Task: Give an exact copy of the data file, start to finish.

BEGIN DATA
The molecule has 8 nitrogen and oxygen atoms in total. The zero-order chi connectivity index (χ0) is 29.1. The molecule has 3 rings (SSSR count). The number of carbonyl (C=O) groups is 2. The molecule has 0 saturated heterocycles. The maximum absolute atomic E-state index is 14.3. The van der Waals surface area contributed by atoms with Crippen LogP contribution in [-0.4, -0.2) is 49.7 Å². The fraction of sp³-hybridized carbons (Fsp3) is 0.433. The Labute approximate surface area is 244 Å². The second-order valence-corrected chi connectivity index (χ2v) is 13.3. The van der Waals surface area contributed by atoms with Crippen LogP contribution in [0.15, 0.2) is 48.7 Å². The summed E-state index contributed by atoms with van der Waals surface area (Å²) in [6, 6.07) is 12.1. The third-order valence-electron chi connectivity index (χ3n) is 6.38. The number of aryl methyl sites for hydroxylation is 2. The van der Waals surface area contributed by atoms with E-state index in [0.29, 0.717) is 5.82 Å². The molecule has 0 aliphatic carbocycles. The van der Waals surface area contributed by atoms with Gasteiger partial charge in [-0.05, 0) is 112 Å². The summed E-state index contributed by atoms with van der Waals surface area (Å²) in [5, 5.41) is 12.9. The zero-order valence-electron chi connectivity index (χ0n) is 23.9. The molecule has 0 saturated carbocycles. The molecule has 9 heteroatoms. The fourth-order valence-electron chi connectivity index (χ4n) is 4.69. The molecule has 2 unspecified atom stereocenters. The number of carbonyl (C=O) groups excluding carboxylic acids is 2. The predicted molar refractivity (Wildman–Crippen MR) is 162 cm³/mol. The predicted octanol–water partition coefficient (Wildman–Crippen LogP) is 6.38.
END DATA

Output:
The molecule has 8 nitrogen and oxygen atoms in total. The zero-order chi connectivity index (χ0) is 29.1. The molecule has 3 rings (SSSR count). The number of carbonyl (C=O) groups is 2. The molecule has 0 saturated heterocycles. The maximum absolute atomic E-state index is 14.3. The van der Waals surface area contributed by atoms with Crippen LogP contribution in [-0.4, -0.2) is 49.7 Å². The fraction of sp³-hybridized carbons (Fsp3) is 0.433. The Labute approximate surface area is 244 Å². The second-order valence-corrected chi connectivity index (χ2v) is 13.3. The van der Waals surface area contributed by atoms with Crippen LogP contribution in [0.15, 0.2) is 48.7 Å². The summed E-state index contributed by atoms with van der Waals surface area (Å²) in [6, 6.07) is 12.1. The third-order valence-electron chi connectivity index (χ3n) is 6.38. The number of aryl methyl sites for hydroxylation is 2. The van der Waals surface area contributed by atoms with E-state index in [0.29, 0.717) is 5.82 Å². The molecule has 0 aliphatic carbocycles. The van der Waals surface area contributed by atoms with Gasteiger partial charge in [-0.05, 0) is 112 Å². The summed E-state index contributed by atoms with van der Waals surface area (Å²) in [5, 5.41) is 12.9. The zero-order valence-electron chi connectivity index (χ0n) is 23.9. The molecule has 0 saturated carbocycles. The molecule has 9 heteroatoms. The fourth-order valence-electron chi connectivity index (χ4n) is 4.69. The molecule has 2 unspecified atom stereocenters. The number of carbonyl (C=O) groups excluding carboxylic acids is 2. The predicted molar refractivity (Wildman–Crippen MR) is 162 cm³/mol. The predicted octanol–water partition coefficient (Wildman–Crippen LogP) is 6.38.